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Numbers say Todd Gurley missed holes in 2016

LOS ANGELES -- The reasons for Los Angeles Rams running back Todd Gurley's disappointing 2016 season have usually been attributed to the circumstances that surrounded him, specifically a shoddy offensive line and a nonthreatening passing attack that caused defenses to stack the box and suffocate Gurley every time he touched the football.

But Gurley himself didn't take advantage of opportunities.

ESPN NFL Insider K.C. Joyner tracks the situations when running backs receive good blocking via a stat called good blocking yards per attempt. Good blocking, in this instance, roughly refers to the times when offenses do not allow defenses to disrupt a rush attempt. In 2015, while on his way to being named Offensive Rookie of the Year, Gurley averaged 10.9 good blocking yards per attempt (GBYPA) on 73 carries, the highest rate in the NFL. In 2016, Gurley averaged 6.8 GBYPA on 101 carries, 38th among the 43 running backs with triple-digit good blocking attempts.

This validates what Rams tackle Jamon Brown alluded to at the end of the 2016 season, when he talked about how Gurley and the offensive line "have to get back on the same page." Six weeks after that, running backs coach Skip Peete said sometimes Gurley went away from the playcall.

"The past is the past," Gurley said when asked last week about the holes that he missed. "We all put in a great effort and tried to do what we tried to do, but things just didn't work out for us on game day. We came up short a lot of times. Too many times."

Veteran offensive lineman Rodger Saffold, currently the starting left guard, saw improvement in the communication with Gurley during the offseason program.

"It's more just kind of figuring out the speed out of the backfield that he needs," Saffold said. "Once you get that down, then you kind of see the mesh of what we're trying to get done. He knows what we're trying to do on the offensive line as far as front side and back side. So he knows where the play is going. Inside, with our wide zones and our inside zones, I think he's attacking where we want the ball to go a lot better. And I think he’s letting things develop too. Letting things develop on the inside, but on the outside he’s really pushing that edge, and it’s opening up some things for him."

Gurley, the 10th overall pick out of Georgia in 2015, went from rushing for 1,097 yards in 12 starts in 2015 (1,106 yards overall in 13 games) to 885 yards in 16 starts in 2016. Those 885 yards were the fewest ever for a running back with at least 275 carries in a single season. It dropped Gurley out of the discussion about the elite running backs in the game, mere months after he was thought to be in position to lead it.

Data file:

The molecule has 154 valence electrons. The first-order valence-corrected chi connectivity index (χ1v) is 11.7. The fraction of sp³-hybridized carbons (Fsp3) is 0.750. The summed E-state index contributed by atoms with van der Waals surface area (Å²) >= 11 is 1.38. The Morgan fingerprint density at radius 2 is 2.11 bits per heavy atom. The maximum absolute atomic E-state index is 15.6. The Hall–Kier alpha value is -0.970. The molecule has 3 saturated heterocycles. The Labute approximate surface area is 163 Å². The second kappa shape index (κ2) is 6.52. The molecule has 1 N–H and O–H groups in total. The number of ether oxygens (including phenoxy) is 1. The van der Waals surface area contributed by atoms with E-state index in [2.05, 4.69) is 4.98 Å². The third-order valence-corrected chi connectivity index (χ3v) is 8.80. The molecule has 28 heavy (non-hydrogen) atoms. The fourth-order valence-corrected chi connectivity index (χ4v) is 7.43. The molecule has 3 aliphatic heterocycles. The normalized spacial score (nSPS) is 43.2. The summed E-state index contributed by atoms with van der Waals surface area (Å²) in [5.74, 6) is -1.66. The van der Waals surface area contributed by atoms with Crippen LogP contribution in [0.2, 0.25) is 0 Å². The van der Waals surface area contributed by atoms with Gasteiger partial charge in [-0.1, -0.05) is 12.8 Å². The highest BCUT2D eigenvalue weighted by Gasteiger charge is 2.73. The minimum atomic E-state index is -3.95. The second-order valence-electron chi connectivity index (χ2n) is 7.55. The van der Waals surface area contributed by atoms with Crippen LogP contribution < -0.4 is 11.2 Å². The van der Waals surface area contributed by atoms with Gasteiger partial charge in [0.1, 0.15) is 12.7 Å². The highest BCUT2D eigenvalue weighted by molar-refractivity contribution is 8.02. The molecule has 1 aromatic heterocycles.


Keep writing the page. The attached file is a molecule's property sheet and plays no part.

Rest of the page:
Rams quarterback Jared Goff still considers Gurley "one of the best in the league."

"He's done it in the past," Goff said, "and I think he'll prove it this year."

"He's a big, powerful guy that's able to stick his foot in the ground and break tackles," Rams first-year offensive coordinator Matt LaFleur added. "I'm really excited to see what he's going to do this fall."

Gurley's 3.18 yards per attempt ranked 41st among 42 qualified running backs. He averaged 1.59 yards before first contract, which was also the second-worst mark in the league. The latter stat shows that defenses were getting to him quickly. But Joyner's numbers say the Rams gave him good blocking on 36.3 percent of his carries, which ranked 28th among 43 qualifying running backs and indicates that Gurley should have been better. Perhaps significantly so.

Gurley isn't one for introspection, at least not in public. He has talked up the communication with the new coaching staff, but has downplayed what a new offense would change about his approach. He was asked about not putting up the numbers everybody was expecting, but instead referenced two different numbers.

"Four and 12 is definitely not the season no one wants," Gurley said. "I don't really care about what I do individually. We wouldn't have this discussion if we were 14-2 and I had 200 yards. It really doesn't matter what I do or what anybody else does on this team. It's about what we do on the field together."

That's what strikes Goff, and several others, about Gurley -- how legitimately team-oriented he is. But the team won't have success unless Gurley does. And he knows that better than anybody, even if he won't let on.

"How hard he's taken everything, and how serious he's taken everything, has been awesome," Goff said. "I expect him to have a great year."